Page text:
Actress Gabrielle Union is a sexual assault survivor who chose to portray a rape victim in Nate Parker’s The Birth of a Nation.
So when she learned about the rape allegations against her director, she chose to speak out through an op-ed in the L.A. Times — not by asking for a boycott of the film but by pushing the idea of affirmative consent as a new standard for sexuality.
As important and ground-breaking as this film is, I cannot take these allegations lightly. On that night, 17-odd years ago, did Nate have his date’s consent? It’s very possible he thought he did. Yet by his own admission he did not have verbal affirmation; and even if she never said “no,” silence certainly does not equal “yes.” Although it’s often difficult to read and understand body language, the fact that some individuals interpret the absence of a “no” as a “yes” is problematic at least, criminal at worst. That’s why education on this issue is so vital.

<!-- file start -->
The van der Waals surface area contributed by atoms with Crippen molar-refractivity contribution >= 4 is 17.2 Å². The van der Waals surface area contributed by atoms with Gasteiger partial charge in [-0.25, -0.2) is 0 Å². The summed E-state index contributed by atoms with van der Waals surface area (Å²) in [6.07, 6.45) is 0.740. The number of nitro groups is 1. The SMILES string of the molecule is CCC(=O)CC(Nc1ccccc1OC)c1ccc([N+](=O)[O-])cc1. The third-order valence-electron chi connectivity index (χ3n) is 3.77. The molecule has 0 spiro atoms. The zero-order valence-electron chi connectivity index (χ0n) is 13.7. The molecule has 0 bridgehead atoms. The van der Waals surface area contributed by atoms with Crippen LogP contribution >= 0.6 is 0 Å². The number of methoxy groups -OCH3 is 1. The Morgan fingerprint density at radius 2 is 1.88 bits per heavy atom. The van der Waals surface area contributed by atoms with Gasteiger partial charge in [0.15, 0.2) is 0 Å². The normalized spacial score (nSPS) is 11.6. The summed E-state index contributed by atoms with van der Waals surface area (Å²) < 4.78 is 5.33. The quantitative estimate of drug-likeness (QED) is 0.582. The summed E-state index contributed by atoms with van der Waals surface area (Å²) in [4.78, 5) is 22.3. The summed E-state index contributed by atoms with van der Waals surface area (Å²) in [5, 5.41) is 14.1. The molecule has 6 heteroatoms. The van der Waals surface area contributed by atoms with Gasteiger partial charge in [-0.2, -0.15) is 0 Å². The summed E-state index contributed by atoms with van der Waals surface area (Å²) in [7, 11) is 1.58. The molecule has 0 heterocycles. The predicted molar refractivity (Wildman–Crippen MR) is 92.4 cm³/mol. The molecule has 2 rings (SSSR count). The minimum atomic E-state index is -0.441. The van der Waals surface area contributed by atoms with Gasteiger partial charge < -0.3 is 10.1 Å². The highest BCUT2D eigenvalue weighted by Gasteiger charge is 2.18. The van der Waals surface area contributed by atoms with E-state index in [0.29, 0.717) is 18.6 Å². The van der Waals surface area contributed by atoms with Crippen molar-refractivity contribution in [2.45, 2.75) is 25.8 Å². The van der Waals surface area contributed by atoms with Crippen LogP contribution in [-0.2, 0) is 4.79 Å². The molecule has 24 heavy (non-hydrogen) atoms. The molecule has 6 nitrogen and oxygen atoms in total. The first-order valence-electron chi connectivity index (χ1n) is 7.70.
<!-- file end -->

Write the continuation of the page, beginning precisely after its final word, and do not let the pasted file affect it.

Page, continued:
She continues by addressing the way that she and her husband are teaching their sons: “We explain that the onus is on them to explicitly ask if their partner consents. And we tell them that a shrug or a smile or a sigh won’t suffice. They have to hear ‘yes.'”
It’s really that simple, folks.